Benchmark 3 - The Alternative PHP Cache (APC)

Posted on 16.12.2010 by Kim N. Lesmer.
This is a benchmark test of the performance of PHP with and without APC (Alternative PHP Cache). The test was performed on an Intel P4 1.7 Ghz with 1036028 kB of memory over a private LAN. The server runs PHP 5.3.3 on a standard Debian installation. Between each change of settings all related processes was restarted.

The APC application is an Open Source cache for PHP written by Daniel Cowgill and George Schlossnagle. APC optimizes PHP intermediate code and caches data and compiled code from the PHP bytecode compiler in shared memory. APC is quickly becoming the de-facto standard PHP caching mechanism as it will be included (built-in) to the core of PHP starting with PHP 6.

On Debian Lenny and above APC can be installed using the command:

# apt-get install php-apc

APC will then be enabled by default.

Because APC is a compiler cache it is only really effective (which the benchmark will prove) when it is used on scripts that have a large code base.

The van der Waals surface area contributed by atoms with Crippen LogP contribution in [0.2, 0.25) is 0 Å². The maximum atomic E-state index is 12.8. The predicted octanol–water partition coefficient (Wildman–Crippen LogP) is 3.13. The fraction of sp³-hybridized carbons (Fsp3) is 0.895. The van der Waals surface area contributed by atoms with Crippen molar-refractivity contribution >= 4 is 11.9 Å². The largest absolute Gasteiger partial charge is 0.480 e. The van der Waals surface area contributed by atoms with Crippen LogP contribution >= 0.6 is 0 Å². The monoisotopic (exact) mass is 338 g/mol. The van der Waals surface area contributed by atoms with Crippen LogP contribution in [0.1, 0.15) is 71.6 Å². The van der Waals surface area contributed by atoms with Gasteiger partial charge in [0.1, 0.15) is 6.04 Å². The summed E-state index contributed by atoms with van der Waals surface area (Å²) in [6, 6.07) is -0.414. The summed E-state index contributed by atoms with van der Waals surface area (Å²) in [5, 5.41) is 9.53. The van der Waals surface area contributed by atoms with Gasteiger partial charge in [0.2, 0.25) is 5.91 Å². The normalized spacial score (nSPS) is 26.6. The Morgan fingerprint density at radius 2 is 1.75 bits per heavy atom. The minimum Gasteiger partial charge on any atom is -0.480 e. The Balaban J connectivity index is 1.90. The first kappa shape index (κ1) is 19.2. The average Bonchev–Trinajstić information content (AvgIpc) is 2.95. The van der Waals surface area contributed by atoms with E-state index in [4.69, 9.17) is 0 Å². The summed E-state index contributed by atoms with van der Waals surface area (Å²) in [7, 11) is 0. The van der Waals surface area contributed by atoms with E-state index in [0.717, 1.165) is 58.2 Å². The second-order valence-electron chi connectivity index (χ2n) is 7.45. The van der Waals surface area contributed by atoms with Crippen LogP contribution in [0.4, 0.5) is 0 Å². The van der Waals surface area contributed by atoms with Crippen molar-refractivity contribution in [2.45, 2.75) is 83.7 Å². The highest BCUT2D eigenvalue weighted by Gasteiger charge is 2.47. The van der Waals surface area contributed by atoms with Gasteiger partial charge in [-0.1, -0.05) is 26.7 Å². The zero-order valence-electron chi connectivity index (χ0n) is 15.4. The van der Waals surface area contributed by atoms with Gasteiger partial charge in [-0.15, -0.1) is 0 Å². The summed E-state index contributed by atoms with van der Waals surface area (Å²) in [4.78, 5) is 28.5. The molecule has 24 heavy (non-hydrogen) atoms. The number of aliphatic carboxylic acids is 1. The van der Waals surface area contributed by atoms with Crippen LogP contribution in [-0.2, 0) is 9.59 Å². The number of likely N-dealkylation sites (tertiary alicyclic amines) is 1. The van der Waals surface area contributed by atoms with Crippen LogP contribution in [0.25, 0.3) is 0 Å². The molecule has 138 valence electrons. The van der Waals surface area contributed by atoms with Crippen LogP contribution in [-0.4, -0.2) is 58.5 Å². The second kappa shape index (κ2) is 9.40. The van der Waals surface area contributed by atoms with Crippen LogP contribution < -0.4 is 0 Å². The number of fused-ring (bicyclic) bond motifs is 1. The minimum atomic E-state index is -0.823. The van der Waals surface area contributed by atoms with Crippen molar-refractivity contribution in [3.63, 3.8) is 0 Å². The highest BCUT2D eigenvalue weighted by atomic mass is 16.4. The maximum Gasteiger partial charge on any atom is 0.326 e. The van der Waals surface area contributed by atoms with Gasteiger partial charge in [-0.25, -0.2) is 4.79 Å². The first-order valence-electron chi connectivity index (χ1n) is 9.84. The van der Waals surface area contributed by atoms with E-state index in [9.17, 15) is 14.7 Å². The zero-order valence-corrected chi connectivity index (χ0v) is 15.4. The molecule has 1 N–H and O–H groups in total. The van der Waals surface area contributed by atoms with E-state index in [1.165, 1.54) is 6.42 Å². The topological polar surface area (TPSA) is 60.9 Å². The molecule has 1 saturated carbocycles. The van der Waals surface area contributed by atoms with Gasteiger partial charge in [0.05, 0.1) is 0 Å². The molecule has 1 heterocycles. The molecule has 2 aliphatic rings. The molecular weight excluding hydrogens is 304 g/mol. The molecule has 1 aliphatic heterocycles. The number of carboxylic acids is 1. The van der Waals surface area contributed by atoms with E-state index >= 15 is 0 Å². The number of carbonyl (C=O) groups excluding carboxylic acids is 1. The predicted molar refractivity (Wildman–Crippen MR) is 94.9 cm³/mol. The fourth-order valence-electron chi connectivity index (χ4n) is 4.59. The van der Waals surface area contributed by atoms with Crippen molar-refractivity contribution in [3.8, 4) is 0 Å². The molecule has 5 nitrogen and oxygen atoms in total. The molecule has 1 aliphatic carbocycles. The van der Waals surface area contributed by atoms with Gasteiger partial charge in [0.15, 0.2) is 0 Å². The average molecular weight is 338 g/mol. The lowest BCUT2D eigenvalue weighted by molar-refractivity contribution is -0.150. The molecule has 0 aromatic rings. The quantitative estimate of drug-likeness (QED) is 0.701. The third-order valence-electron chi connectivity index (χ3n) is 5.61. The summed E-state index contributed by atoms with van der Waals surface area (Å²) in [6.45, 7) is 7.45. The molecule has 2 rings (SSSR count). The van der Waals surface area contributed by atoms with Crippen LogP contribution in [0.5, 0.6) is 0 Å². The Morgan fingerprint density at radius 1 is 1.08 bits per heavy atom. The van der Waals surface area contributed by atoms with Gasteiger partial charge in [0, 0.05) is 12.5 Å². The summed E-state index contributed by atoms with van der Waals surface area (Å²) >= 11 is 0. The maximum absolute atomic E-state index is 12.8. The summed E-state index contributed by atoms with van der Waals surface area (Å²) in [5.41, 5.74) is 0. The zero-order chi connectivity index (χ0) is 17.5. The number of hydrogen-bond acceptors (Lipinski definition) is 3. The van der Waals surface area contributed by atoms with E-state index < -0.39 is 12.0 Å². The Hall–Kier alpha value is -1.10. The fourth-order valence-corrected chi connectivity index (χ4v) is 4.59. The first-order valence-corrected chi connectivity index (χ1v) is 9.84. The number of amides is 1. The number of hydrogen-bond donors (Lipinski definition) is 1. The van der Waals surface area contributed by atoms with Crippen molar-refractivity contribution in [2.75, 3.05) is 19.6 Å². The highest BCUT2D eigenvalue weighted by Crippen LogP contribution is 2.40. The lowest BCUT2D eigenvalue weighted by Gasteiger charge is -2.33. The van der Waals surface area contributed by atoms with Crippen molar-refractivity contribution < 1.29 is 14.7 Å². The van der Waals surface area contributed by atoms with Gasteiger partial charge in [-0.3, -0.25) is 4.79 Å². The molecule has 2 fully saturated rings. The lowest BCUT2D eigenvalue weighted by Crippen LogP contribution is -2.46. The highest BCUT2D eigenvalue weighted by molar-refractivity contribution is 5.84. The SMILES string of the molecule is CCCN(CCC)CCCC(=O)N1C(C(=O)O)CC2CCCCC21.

Test 1

The first benchmark shows no increase in performance because it only deals with a simple class and method.

The small script I used to benchmark looks like this:

class c {
    function hw()
    {
        echo "Hello World!\n";
    }

    function do_it()
    {
        $i = 0;
        while ($i < 1000000) {
            $i++; $this->hw();
        }
    }
}

$inst = new c();

$inst->do_it();

I am using the Apache HTTP server benchmarking tool for the benchmarking with the following command: ab -c5 -n10 This will create 5 concurrent connections that each will perform 10 requests.

Test 1 Without APC

Server Software:        Apache/2.2.9
Server Hostname:        webserver
Server Port:            83